All communications begin with the self. Hybels & Weaver (2007, p. 35) write that "the way you see yourself is self-perception ... But is made of so many variablesincluding physical, social, intellectual, spiritual elements, religious feelings, principals and convictions, desires, morals, political feelings, personal freedoms, social controls, and oppression." Hence, the perception of self largely dictates how communications fare. Hybels & Weaver (2007, pg. 30) note that "self and perception are foundations for effective communication." While self-concept refers to what an individual thinks and feels about their own self, the perception of the self affects how an individual regards other people and the external world. There is a symbiotic relationship, then, between self-concept and perception; how I perceive the world depends on what I think of myself, and what I think of myself influences how I perceive the world (Hybels & Weaver, 2007). Hence, my self-concept has a profound effect on the social interactions I have with others; a type of "world view" is manifested by my own perceptions. Significantly, though, "self-perception depends on the phase of your development, which is constantly changing as one ages, one becomes more open to the ideas of others, okay with being wrong, less attached to particular outcomes, and better listeners" (Hybels & Weaver, 2007, p. 35)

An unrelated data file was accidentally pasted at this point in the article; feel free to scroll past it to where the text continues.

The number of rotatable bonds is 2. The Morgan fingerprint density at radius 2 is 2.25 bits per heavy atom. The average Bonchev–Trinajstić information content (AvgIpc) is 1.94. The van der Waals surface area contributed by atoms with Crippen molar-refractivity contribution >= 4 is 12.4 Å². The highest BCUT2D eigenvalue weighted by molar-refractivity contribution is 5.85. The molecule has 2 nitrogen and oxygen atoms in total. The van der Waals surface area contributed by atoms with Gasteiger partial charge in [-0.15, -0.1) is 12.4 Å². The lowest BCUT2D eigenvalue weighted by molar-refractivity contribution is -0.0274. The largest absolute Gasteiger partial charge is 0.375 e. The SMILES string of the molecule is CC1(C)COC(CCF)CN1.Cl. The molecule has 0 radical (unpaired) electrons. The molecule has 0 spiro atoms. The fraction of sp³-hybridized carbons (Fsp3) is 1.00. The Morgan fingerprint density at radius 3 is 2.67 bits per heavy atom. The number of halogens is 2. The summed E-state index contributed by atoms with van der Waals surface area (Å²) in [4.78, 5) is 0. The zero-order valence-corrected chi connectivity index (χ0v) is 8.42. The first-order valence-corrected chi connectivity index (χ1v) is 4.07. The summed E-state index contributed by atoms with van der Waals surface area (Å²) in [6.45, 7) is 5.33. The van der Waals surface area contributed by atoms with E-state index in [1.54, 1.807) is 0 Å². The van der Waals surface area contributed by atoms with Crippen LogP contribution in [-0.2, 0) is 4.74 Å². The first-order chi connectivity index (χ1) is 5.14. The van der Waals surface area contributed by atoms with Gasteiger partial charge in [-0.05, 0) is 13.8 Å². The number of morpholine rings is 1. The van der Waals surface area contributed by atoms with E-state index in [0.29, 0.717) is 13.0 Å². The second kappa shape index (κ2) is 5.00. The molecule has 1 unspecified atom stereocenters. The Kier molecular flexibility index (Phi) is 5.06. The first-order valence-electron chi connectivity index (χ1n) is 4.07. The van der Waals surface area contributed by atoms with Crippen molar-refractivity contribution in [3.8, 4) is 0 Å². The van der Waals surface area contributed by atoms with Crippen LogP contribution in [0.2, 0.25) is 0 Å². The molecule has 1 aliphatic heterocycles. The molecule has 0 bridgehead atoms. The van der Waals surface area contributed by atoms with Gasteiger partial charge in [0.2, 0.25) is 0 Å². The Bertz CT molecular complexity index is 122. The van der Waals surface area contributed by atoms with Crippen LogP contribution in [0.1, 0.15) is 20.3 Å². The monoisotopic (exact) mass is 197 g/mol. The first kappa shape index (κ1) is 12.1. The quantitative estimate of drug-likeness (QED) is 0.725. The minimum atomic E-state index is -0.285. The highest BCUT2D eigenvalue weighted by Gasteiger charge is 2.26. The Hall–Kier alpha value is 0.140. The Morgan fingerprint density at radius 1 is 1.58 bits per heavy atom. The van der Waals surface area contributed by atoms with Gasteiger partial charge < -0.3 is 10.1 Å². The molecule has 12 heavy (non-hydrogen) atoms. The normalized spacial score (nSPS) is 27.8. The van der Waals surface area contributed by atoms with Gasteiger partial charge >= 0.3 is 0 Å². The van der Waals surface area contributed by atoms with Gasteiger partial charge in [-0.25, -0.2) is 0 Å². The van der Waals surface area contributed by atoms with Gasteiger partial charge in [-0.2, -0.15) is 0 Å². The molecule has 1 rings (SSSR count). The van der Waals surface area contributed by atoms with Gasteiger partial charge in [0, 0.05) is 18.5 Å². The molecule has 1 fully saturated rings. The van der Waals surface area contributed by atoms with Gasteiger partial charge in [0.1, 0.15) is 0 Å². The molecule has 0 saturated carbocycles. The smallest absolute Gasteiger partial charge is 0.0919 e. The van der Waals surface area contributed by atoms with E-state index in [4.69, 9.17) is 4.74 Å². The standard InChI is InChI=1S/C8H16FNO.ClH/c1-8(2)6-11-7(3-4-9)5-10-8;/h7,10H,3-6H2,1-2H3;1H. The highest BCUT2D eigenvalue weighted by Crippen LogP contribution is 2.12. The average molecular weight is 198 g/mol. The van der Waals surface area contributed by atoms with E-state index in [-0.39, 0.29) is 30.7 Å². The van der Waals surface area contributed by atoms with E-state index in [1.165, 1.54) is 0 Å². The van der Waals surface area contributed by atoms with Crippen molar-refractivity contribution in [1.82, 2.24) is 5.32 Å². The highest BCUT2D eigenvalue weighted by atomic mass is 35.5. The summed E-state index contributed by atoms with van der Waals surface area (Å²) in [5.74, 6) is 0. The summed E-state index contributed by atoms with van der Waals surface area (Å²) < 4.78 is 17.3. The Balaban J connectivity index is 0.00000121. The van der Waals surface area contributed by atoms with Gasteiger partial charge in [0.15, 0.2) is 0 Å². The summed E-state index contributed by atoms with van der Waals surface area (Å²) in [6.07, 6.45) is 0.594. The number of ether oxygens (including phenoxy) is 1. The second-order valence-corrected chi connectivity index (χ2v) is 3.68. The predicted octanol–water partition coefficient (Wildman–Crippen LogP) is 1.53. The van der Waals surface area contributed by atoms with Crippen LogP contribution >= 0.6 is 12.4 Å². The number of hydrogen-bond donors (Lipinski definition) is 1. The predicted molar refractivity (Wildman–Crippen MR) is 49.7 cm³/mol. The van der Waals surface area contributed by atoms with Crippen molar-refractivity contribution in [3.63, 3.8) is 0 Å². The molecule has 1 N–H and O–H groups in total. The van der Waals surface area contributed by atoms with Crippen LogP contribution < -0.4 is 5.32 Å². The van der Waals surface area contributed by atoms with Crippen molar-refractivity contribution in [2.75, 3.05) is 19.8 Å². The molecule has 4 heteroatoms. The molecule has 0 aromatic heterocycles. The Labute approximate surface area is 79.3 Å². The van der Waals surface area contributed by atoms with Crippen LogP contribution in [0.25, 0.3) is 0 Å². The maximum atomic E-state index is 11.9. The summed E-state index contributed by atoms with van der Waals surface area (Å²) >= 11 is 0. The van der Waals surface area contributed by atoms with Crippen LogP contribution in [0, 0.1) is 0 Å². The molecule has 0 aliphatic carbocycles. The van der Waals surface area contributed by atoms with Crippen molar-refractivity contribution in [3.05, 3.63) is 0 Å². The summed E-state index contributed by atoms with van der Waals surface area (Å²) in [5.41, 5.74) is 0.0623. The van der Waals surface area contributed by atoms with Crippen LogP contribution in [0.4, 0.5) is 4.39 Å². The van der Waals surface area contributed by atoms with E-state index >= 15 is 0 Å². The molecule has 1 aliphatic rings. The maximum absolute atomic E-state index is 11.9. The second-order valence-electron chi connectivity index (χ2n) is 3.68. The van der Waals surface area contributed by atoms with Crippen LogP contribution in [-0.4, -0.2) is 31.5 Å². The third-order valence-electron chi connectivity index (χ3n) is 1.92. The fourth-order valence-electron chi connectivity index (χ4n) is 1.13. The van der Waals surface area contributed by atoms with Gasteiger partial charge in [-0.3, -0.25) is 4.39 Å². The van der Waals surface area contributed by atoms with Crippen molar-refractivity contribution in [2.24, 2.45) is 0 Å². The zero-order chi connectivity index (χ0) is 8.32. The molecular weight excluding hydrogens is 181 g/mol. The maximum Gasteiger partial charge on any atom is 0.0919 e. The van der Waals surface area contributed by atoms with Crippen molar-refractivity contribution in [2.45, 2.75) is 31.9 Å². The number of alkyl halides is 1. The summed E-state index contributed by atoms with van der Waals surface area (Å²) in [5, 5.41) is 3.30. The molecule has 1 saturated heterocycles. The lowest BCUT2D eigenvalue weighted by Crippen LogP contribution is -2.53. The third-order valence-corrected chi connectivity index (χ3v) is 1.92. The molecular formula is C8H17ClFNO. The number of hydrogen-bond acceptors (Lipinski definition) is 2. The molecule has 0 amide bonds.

Forney et al. (2005, pg. 209) write that "the cognitive assessments that individuals make of their competence in specific areas form their self-concept." This suggests that I can have a strong self-concept, a high regard, in one facet of myself, but have a low regard in another facet. Again, these cognitive assessments of worth directly influence perceptions of all that is external to the self. Hybels & Weaver (2007, pg. 32) identify three attributes of self-concept: "reflected appraisals, social comparisons, and self-perception."
Principles and misconceptions in effective interpersonal communications